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Hunger of Memory: The Education of Richard Rodriguez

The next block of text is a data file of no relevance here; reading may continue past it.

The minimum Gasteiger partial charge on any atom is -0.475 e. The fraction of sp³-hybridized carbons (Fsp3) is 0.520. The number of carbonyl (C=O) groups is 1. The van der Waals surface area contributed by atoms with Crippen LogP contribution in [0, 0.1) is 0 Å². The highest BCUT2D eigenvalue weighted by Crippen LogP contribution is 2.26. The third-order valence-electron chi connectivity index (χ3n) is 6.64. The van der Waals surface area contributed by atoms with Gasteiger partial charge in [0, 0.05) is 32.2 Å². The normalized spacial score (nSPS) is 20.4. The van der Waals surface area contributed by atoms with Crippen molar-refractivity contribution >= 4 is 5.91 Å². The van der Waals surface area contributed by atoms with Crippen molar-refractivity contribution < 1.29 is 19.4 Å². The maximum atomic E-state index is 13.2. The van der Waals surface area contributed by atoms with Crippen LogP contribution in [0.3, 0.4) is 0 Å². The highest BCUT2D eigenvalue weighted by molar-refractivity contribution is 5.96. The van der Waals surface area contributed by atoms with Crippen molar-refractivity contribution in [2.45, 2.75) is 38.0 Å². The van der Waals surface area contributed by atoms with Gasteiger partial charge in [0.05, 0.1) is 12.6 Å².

Richard Rodriguez was born in 1946. Rodriguez wrote the book Hunger of Memory: The Education of Richard Rodriguez, which is a collection of autobiographical essays. This is a story about a seven-year-old American boy, who found it very difficult to connect with society because he didn’t speak English. Rodriguez attended a Roman Catholic school. His first day of class was very uncomfortable for him because the majority of his classmates were children of doctors, business executives, and lawyers. Rodriguez and his family lived in a house, which was different from the other houses. They had a dog, and they were the only family on the block, who raised pigeons and chickens. Sometimes, neighbors were friendly and smiled at them. Richards’ parents were Mexican immigrants, both working class parents. They spoke very poor English; their accent distinguished them from the rest of the people in the area. In their house, everyone spoke Spanish. Richard learned his first English words when his parents talked with some strangers on the street. When Rodriguez was five years old, he knew enough English for his mother to trust him on errands to stores near the house. Rodriguez felt uncomfortable around people every time he was on the street. He felt strange when he listened to other people speak in English. When he got home, he felt happy because it was the only place where he could speak Spanish. One day, three nuns from his school came to his house to talk to his parents about Rodriguez’s behavior. The nuns asked the parents if they spoke English in their house because they could see that Rodriguez was very quiet and shy in class. They suggested that they should speak English, so Rodriguez would feel more comfortable in class. One day, Rodriguez raised his hand in class and answered a question in English. When he spoke, the whole class understood what he said, and from that moment, Rodriguez felt that he belonged in society.